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When Is Mass Killing an Act of 'Terrorism'?


December 3, 2015
Gar Smith / Environmentalists Against War

After at least 14 people were murdered and 17 wounded in San Bernardino by assailants armed with assault weapons, Assistant Director in Charge of the Los Angeles FBI Field Office David Bowditch told the press: "We do not know if this is a terrorist incident." How can this NOT be an act of terror? Here's how . . . .

Special to Environmentalist Against War

BERKELEY, Calif. (December 2, 2015) -- After at least 14 people were murdered and 17 wounded in San Bernardino by assailants armed with assault weapons, Assistant Director in Charge of the Los Angeles FBI Field Office David Bowditch told the press: "We do not know if this is a terrorist incident."

How can this NOT be an act of terror?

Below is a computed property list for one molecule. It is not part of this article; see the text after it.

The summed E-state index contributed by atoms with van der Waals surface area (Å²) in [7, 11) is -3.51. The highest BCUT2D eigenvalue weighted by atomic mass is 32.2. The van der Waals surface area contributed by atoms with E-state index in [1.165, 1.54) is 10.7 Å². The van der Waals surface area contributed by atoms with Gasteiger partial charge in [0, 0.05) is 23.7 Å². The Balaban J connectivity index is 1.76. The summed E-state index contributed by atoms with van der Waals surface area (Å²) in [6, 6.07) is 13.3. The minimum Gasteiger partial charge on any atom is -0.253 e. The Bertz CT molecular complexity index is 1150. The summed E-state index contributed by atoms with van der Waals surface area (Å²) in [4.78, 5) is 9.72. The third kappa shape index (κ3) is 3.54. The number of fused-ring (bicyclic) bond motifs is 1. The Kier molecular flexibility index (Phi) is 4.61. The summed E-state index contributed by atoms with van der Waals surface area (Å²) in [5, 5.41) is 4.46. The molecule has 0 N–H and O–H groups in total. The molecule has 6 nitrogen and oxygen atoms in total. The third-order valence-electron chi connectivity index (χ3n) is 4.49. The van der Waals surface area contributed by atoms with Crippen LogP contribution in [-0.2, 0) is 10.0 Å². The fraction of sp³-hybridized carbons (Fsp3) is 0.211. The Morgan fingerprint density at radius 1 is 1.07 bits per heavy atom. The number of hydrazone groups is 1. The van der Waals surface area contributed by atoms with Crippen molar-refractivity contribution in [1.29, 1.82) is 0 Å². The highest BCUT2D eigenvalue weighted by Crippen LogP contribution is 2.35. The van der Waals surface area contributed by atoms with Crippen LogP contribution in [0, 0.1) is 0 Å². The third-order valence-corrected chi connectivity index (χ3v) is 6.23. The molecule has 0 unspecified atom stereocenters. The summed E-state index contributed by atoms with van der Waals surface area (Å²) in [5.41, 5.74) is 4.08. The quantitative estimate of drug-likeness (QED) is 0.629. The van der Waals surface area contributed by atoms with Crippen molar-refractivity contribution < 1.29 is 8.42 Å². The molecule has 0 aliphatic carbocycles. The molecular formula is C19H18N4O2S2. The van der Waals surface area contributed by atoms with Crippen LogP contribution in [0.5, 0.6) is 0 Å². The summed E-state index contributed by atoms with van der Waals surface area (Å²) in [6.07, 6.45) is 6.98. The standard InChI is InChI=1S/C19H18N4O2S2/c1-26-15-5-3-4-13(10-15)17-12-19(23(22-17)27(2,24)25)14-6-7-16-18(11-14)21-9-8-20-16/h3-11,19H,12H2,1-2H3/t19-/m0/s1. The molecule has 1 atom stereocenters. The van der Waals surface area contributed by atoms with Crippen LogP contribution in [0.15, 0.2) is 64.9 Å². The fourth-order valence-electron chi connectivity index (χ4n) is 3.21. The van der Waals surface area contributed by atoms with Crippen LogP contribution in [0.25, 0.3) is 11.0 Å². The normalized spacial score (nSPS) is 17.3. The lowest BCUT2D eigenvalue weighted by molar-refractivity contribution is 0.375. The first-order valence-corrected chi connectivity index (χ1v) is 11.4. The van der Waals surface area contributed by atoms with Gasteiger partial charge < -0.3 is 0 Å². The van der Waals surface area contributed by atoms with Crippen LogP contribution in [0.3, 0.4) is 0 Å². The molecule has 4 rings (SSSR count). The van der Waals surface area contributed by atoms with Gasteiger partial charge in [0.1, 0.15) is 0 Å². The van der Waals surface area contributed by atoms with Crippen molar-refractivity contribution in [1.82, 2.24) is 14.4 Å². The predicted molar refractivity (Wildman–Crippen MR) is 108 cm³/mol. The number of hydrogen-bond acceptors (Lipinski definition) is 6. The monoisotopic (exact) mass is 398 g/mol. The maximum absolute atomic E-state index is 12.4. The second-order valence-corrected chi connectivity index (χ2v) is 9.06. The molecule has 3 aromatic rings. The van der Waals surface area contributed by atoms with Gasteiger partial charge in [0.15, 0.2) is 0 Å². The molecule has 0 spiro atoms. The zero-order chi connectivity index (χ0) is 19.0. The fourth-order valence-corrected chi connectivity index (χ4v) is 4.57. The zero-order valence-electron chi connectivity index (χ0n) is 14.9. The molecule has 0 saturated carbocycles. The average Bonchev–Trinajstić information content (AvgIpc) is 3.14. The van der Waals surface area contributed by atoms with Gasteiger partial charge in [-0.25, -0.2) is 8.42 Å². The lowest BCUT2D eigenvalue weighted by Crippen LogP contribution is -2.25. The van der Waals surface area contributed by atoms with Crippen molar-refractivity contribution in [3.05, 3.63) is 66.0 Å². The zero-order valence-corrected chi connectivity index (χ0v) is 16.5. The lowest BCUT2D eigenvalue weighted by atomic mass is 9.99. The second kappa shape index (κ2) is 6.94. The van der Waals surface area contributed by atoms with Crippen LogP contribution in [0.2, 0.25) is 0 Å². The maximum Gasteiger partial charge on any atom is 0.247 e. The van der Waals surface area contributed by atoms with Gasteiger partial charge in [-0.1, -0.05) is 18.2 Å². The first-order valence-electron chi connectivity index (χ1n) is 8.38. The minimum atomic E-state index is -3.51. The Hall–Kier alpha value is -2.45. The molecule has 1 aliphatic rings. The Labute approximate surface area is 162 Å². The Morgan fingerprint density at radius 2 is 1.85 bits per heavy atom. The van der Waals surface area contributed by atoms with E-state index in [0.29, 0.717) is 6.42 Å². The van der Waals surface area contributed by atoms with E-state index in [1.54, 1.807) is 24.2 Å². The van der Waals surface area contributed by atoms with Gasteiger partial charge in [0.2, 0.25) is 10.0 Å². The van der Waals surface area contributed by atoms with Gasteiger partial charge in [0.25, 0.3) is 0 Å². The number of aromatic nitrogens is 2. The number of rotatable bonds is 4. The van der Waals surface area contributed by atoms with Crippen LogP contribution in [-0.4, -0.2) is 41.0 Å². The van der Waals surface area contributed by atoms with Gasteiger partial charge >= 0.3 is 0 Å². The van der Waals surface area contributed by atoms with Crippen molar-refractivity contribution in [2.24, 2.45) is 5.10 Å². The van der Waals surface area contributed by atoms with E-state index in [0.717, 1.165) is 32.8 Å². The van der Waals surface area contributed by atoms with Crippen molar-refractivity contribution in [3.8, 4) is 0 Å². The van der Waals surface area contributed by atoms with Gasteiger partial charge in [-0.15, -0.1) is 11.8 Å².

Here's how:

According to the U.S. Code (18 U.S.C. ยง 2331), it takes more than mass killing of unarmed citizens to constitute an act of terror. Under Federal law, "domestic terrorism" must "Involve acts dangerous to human life that violate federal or state law" and meet three characteristics. First, an attack must appear "intended (i) to intimidate or coerce a civilian population." The San Bernardino violence certainly qualifies on this point.

But now let's examine the other two requirements:

The slaughter of innocent civilians must also be intended to "influence the policy of a government by intimidation or coercion" or designed to "affect the conduct of a government by mass destruction, assassination, or kidnapping."